The Six Social Stages of Play: An Insight into the Social Stages of a Child’s Play.

The Six Social Stages of Play: An Insight into the Social Stages of a Child’s Play.

Copy of Social stages of Play (1)

Young children learn everyday through play and stimulation.

From those first moments with their parents or guardians, to the games of tag on the playground, children learn how to interact and form meaningful relationships through play!

However, when it comes to making these meaningful relationships with peers, there may be a few different stages which children will exhibit before they are comfortable, “playing” with a group of children.

As an adult you can observe this process by looking into the different social stages of play, and thus encourage or allow them to progress into the next stage.

From unoccupied solo play, which is displayed as an infant, to social play which follows both patterns and rules, children will follow a natural social progression.

That being said, not all children will display all six stages in the suggested order, or at all, and some may progress at different rates.

For information regarding social development, seek professional medical advice via the NHS website.

In the below infographic we have outlined the six key social stages which children will display when playing/ interacting with their peers.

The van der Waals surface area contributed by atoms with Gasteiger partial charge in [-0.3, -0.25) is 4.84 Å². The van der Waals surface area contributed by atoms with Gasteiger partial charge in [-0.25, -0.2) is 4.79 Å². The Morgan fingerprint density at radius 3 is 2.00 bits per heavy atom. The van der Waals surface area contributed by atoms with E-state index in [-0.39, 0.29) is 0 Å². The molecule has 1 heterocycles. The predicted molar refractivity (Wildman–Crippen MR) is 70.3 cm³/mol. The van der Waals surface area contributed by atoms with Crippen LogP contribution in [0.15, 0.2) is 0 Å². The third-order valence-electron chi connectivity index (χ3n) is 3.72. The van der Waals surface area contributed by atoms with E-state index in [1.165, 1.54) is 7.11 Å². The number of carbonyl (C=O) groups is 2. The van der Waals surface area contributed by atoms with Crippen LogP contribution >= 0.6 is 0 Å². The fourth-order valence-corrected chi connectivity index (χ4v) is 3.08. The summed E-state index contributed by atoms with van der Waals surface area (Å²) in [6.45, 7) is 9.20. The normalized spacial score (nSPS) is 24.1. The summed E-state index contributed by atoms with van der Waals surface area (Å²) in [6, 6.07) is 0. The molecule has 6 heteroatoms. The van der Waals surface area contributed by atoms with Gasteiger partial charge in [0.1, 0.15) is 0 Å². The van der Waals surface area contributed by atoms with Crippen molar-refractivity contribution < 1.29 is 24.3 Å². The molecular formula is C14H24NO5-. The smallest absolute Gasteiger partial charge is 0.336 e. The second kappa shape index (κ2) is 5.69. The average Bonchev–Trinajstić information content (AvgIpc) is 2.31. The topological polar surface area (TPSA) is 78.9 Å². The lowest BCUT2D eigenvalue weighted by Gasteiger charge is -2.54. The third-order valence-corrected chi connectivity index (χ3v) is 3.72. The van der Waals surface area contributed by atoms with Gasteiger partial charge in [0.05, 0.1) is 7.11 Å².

Social stages of Play | Featured Image | Hand Made Places

Did you find this infographic interesting? Why not share this with your fellow staff members or friends using the social sharing icons below.

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At Hand Made Places we have a range of products which are designed to encourage social interaction.

Social seating opportunities, as well as Play Units and Trim Trails can encourage social interaction amongst peers, as they will engage in role, and imaginary play.

In addition to this tricky apparatus like those included in a trim trail my evoke conversations between pupils on how to overcome obstacles.

For more information regarding any Hand Made Places products, contact one of our trained advisers today.


Parten MB Social Participation among Preschool Children. Journal of Abnormal and Social Psychology. 1932; 27 (3): 243–269.